The other problem that we were soon introduced to was the use of mutations, which impose a huge addition difficulty for learners. We had been vagely aware of these when encountering 'Mawr' and 'Fawr' or 'Bach' and 'Fach' in various names, but were oblivious to the widespread use of these and other forms of mutation throughout the language. When we were first introduced to nasal mutations by "Dw i'n byw ym Mhrestatyn" in which the 'P' changes to 'Mh', we were gobsmacked, and things got even worse with "Dw i'n byw yng Nghaernarfon" and many other similar things. We were reassured that it didn't really matter about using these as we would still be understood if we either didn't use them or used them in the wrong places. That may well be the case, but it doesn't address the problems of understanding written or spoken Welsh which uses them. There are numerous occasions even now after nearly two years when I do not recognise that a word is one I already know quite well because it has a mutation. This also happens the opposite way round when I have learned a word in mutated form and then encounter it in its basic form.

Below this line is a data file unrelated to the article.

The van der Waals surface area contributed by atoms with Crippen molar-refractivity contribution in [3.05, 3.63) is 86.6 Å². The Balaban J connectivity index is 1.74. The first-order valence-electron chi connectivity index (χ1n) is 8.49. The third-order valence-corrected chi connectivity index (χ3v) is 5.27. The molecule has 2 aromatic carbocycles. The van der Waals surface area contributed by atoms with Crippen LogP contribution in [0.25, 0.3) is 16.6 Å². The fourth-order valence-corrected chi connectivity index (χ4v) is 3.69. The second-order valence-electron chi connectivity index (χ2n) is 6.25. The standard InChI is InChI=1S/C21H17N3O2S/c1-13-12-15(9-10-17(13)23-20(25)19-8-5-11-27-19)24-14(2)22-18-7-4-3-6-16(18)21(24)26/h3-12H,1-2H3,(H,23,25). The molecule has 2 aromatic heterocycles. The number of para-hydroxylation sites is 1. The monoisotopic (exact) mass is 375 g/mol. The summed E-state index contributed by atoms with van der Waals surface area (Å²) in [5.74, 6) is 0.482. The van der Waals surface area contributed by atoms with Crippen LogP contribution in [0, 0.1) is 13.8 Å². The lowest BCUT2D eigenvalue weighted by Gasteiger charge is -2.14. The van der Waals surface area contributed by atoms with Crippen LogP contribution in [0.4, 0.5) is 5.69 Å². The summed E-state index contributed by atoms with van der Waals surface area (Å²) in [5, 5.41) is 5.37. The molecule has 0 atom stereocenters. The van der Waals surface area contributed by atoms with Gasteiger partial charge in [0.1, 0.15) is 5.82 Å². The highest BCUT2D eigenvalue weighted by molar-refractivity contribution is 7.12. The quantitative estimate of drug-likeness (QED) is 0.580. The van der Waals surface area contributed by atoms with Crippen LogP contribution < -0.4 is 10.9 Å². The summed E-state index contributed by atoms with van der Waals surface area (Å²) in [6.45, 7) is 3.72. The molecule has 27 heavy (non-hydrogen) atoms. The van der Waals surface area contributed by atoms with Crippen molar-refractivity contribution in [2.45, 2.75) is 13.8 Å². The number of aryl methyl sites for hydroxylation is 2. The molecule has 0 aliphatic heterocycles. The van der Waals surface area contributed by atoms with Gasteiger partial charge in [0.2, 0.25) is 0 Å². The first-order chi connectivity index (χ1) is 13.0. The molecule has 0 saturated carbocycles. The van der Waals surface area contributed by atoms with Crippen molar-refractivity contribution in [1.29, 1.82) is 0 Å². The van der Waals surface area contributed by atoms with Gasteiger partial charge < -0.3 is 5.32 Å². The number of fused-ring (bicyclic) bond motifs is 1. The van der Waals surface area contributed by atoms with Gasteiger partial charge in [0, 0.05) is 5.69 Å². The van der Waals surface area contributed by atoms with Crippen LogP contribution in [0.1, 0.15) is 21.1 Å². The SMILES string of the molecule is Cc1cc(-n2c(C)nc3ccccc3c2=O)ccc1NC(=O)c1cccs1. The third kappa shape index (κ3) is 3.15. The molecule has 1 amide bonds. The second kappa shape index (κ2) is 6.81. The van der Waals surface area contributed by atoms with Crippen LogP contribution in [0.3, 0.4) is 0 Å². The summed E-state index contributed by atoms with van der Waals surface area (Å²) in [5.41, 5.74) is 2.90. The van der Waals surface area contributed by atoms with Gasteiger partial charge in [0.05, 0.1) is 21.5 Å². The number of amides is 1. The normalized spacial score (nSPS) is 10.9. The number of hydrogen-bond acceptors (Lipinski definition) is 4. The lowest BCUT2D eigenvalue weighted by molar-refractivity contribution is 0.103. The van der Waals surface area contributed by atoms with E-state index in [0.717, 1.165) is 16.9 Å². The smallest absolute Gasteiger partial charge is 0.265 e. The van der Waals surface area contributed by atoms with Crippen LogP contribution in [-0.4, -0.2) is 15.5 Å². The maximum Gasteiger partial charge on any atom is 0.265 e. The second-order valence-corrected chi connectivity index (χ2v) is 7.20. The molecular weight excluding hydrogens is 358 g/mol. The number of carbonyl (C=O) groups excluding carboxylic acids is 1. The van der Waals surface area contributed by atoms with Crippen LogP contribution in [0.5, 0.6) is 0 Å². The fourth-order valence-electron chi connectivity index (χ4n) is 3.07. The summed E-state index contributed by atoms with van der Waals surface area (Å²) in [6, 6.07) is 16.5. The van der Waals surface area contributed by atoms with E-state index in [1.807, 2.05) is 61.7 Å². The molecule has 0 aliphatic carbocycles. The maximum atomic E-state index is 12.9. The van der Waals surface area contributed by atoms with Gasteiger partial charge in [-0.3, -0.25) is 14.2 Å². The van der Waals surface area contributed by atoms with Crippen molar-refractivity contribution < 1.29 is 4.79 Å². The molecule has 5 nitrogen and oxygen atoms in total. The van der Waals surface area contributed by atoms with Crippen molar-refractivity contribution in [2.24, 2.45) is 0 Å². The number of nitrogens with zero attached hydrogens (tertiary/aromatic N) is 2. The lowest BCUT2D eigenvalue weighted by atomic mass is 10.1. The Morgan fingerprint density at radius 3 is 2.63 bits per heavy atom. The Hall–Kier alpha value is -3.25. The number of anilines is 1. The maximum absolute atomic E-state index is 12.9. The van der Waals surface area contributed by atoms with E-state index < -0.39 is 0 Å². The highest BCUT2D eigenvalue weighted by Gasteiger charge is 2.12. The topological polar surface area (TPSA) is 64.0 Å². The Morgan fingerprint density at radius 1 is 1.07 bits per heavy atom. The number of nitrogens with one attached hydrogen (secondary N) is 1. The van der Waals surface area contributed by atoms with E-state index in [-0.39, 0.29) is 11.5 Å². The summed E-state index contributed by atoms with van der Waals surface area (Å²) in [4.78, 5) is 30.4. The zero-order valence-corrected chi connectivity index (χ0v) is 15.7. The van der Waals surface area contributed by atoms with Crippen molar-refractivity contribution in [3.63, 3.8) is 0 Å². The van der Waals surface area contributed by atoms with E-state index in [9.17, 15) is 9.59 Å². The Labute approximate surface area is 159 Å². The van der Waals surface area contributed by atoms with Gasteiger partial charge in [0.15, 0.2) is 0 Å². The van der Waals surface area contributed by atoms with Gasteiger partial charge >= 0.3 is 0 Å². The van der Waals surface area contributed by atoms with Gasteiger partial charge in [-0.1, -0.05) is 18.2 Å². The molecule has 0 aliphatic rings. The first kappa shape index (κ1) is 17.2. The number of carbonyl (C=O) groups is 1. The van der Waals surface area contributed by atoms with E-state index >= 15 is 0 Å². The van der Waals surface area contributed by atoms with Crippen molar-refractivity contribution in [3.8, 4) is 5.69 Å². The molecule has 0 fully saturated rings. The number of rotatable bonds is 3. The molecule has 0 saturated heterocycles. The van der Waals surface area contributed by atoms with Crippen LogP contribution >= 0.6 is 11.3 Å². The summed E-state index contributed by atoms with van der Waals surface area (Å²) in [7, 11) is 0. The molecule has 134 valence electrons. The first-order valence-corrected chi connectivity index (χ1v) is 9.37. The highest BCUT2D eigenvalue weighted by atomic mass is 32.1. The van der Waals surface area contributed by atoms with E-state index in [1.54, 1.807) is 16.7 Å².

The worst cases of mutation come with words beginning with 'c', 'p' or 't' which may have three additional forms: 'c' can become 'g' or 'ch' or 'ngh' with fairly similar mutations for 'p' and 't'. Other letters have less variations and some never get mutated at all, but it still means that for some words it is necessary to recognise four different options and for many more two or three variants. This is particularly confusing with a small word such as 'to' (roof) which can be mutated to 'do' , 'tho' or 'nho', or the word 'ci' (dog) which can become 'gi', 'chi' or 'nghi'.